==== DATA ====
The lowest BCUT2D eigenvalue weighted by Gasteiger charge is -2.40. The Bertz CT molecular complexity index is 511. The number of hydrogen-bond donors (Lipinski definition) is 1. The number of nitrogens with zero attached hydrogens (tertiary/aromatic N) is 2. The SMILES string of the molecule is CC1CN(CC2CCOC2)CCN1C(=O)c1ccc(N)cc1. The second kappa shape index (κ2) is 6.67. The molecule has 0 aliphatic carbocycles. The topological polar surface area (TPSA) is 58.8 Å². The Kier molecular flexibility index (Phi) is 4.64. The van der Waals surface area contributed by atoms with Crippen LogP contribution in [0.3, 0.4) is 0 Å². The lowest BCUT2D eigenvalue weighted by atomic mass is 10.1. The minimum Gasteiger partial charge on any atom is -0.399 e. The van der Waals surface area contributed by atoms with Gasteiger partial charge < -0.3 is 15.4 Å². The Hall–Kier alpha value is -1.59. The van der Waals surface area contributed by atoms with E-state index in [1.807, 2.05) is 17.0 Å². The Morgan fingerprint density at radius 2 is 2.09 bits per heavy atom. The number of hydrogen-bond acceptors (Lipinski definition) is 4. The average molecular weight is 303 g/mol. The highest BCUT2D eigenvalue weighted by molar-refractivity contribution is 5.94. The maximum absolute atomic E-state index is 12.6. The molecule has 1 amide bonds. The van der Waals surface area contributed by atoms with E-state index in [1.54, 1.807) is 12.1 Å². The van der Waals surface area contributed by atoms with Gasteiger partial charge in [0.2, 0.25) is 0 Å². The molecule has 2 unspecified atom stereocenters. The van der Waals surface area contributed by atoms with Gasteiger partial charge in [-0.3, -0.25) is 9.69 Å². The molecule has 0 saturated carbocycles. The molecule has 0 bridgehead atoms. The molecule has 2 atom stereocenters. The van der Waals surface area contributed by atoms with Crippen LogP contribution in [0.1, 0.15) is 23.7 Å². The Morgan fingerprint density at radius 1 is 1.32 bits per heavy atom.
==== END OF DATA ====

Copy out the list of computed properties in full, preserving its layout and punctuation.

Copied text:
The lowest BCUT2D eigenvalue weighted by Gasteiger charge is -2.40. The Bertz CT molecular complexity index is 511. The number of hydrogen-bond donors (Lipinski definition) is 1. The number of nitrogens with zero attached hydrogens (tertiary/aromatic N) is 2. The SMILES string of the molecule is CC1CN(CC2CCOC2)CCN1C(=O)c1ccc(N)cc1. The second kappa shape index (κ2) is 6.67. The molecule has 0 aliphatic carbocycles. The topological polar surface area (TPSA) is 58.8 Å². The Kier molecular flexibility index (Phi) is 4.64. The van der Waals surface area contributed by atoms with Crippen LogP contribution in [0.3, 0.4) is 0 Å². The lowest BCUT2D eigenvalue weighted by atomic mass is 10.1. The minimum Gasteiger partial charge on any atom is -0.399 e. The van der Waals surface area contributed by atoms with Gasteiger partial charge < -0.3 is 15.4 Å². The Hall–Kier alpha value is -1.59. The van der Waals surface area contributed by atoms with E-state index in [1.807, 2.05) is 17.0 Å². The Morgan fingerprint density at radius 2 is 2.09 bits per heavy atom. The number of hydrogen-bond acceptors (Lipinski definition) is 4. The average molecular weight is 303 g/mol. The highest BCUT2D eigenvalue weighted by molar-refractivity contribution is 5.94. The maximum absolute atomic E-state index is 12.6. The molecule has 1 amide bonds. The van der Waals surface area contributed by atoms with E-state index in [1.54, 1.807) is 12.1 Å². The van der Waals surface area contributed by atoms with Gasteiger partial charge in [0.2, 0.25) is 0 Å². The molecule has 2 unspecified atom stereocenters. The van der Waals surface area contributed by atoms with Gasteiger partial charge in [-0.3, -0.25) is 9.69 Å². The molecule has 0 saturated carbocycles. The molecule has 0 bridgehead atoms. The molecule has 2 atom stereocenters. The van der Waals surface area contributed by atoms with Crippen LogP contribution in [0.1, 0.15) is 23.7 Å². The Morgan fingerprint density at radius 1 is 1.32 bits per heavy atom.